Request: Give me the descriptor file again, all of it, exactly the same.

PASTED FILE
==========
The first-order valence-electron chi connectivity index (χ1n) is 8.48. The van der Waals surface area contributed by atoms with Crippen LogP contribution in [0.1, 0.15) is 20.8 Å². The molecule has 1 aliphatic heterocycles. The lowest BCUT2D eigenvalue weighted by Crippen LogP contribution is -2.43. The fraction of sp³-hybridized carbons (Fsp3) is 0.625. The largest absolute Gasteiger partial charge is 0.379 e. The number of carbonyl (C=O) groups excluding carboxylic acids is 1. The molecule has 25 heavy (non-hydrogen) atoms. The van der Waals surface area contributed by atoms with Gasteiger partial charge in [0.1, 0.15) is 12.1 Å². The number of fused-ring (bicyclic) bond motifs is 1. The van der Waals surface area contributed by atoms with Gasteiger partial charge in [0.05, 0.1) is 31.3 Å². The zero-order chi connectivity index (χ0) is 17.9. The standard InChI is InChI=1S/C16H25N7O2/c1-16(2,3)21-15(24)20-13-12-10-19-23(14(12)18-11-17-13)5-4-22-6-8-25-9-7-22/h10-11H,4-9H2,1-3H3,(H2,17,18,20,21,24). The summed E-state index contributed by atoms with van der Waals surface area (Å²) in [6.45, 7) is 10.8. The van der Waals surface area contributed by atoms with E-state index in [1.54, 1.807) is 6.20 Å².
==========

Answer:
The first-order valence-electron chi connectivity index (χ1n) is 8.48. The van der Waals surface area contributed by atoms with Crippen LogP contribution in [0.1, 0.15) is 20.8 Å². The molecule has 1 aliphatic heterocycles. The lowest BCUT2D eigenvalue weighted by Crippen LogP contribution is -2.43. The fraction of sp³-hybridized carbons (Fsp3) is 0.625. The largest absolute Gasteiger partial charge is 0.379 e. The number of carbonyl (C=O) groups excluding carboxylic acids is 1. The molecule has 25 heavy (non-hydrogen) atoms. The van der Waals surface area contributed by atoms with Gasteiger partial charge in [0.1, 0.15) is 12.1 Å². The number of fused-ring (bicyclic) bond motifs is 1. The van der Waals surface area contributed by atoms with Gasteiger partial charge in [0.05, 0.1) is 31.3 Å². The zero-order chi connectivity index (χ0) is 17.9. The standard InChI is InChI=1S/C16H25N7O2/c1-16(2,3)21-15(24)20-13-12-10-19-23(14(12)18-11-17-13)5-4-22-6-8-25-9-7-22/h10-11H,4-9H2,1-3H3,(H2,17,18,20,21,24). The summed E-state index contributed by atoms with van der Waals surface area (Å²) in [6.45, 7) is 10.8. The van der Waals surface area contributed by atoms with E-state index in [1.54, 1.807) is 6.20 Å².